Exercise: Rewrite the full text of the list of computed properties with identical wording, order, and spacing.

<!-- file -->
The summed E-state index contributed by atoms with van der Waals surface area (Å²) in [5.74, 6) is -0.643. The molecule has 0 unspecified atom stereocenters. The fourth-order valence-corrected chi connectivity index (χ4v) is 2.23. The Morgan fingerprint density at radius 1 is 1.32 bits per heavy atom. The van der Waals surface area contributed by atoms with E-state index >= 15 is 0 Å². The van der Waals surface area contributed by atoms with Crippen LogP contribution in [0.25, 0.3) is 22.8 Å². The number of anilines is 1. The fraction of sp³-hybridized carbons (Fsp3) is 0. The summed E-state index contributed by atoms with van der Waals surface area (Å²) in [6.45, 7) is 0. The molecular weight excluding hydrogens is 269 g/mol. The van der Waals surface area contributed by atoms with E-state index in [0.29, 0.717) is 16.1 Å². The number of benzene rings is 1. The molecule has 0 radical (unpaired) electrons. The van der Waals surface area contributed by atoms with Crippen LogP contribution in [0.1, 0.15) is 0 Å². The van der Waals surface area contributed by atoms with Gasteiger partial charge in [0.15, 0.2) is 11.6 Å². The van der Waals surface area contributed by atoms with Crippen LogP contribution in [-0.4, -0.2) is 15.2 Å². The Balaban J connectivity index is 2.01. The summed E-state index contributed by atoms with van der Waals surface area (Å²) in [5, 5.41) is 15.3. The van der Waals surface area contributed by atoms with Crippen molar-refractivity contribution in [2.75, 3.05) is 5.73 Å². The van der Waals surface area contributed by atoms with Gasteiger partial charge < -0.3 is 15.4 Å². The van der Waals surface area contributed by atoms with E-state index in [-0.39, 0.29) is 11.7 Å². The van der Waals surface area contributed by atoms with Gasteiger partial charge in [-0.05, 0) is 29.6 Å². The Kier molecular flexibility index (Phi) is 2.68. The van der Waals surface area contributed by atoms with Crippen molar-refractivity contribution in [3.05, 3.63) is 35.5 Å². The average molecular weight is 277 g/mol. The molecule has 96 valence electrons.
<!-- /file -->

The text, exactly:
The summed E-state index contributed by atoms with van der Waals surface area (Å²) in [5.74, 6) is -0.643. The molecule has 0 unspecified atom stereocenters. The fourth-order valence-corrected chi connectivity index (χ4v) is 2.23. The Morgan fingerprint density at radius 1 is 1.32 bits per heavy atom. The van der Waals surface area contributed by atoms with E-state index >= 15 is 0 Å². The van der Waals surface area contributed by atoms with Crippen LogP contribution in [0.25, 0.3) is 22.8 Å². The number of anilines is 1. The fraction of sp³-hybridized carbons (Fsp3) is 0. The summed E-state index contributed by atoms with van der Waals surface area (Å²) in [6.45, 7) is 0. The molecular weight excluding hydrogens is 269 g/mol. The van der Waals surface area contributed by atoms with E-state index in [0.29, 0.717) is 16.1 Å². The number of benzene rings is 1. The molecule has 0 radical (unpaired) electrons. The van der Waals surface area contributed by atoms with Crippen LogP contribution in [0.1, 0.15) is 0 Å². The van der Waals surface area contributed by atoms with Gasteiger partial charge in [0.15, 0.2) is 11.6 Å². The van der Waals surface area contributed by atoms with Crippen LogP contribution in [-0.4, -0.2) is 15.2 Å². The Balaban J connectivity index is 2.01. The summed E-state index contributed by atoms with van der Waals surface area (Å²) in [5, 5.41) is 15.3. The van der Waals surface area contributed by atoms with Crippen molar-refractivity contribution in [2.75, 3.05) is 5.73 Å². The van der Waals surface area contributed by atoms with Gasteiger partial charge < -0.3 is 15.4 Å². The van der Waals surface area contributed by atoms with E-state index in [-0.39, 0.29) is 11.7 Å². The van der Waals surface area contributed by atoms with Gasteiger partial charge in [-0.05, 0) is 29.6 Å². The Kier molecular flexibility index (Phi) is 2.68. The van der Waals surface area contributed by atoms with Crippen molar-refractivity contribution in [3.05, 3.63) is 35.5 Å². The average molecular weight is 277 g/mol. The molecule has 96 valence electrons.